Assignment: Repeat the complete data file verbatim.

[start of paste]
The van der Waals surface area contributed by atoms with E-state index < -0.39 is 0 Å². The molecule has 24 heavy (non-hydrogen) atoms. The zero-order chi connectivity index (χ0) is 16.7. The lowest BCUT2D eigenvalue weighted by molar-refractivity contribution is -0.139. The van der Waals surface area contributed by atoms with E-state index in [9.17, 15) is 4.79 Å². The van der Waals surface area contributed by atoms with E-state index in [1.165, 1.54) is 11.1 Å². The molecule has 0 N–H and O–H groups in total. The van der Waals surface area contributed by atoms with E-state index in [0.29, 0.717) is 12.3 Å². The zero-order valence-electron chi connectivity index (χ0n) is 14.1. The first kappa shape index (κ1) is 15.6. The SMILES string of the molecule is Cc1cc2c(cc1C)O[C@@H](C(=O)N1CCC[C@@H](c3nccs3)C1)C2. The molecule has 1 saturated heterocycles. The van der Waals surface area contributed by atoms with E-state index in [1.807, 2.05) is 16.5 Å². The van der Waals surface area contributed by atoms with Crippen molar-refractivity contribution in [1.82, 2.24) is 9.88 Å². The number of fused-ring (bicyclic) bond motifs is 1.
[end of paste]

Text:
The van der Waals surface area contributed by atoms with E-state index < -0.39 is 0 Å². The molecule has 24 heavy (non-hydrogen) atoms. The zero-order chi connectivity index (χ0) is 16.7. The lowest BCUT2D eigenvalue weighted by molar-refractivity contribution is -0.139. The van der Waals surface area contributed by atoms with E-state index in [9.17, 15) is 4.79 Å². The van der Waals surface area contributed by atoms with E-state index in [1.165, 1.54) is 11.1 Å². The molecule has 0 N–H and O–H groups in total. The van der Waals surface area contributed by atoms with E-state index in [0.29, 0.717) is 12.3 Å². The zero-order valence-electron chi connectivity index (χ0n) is 14.1. The first kappa shape index (κ1) is 15.6. The SMILES string of the molecule is Cc1cc2c(cc1C)O[C@@H](C(=O)N1CCC[C@@H](c3nccs3)C1)C2. The molecule has 1 saturated heterocycles. The van der Waals surface area contributed by atoms with E-state index in [1.807, 2.05) is 16.5 Å². The van der Waals surface area contributed by atoms with Crippen molar-refractivity contribution in [1.82, 2.24) is 9.88 Å². The number of fused-ring (bicyclic) bond motifs is 1.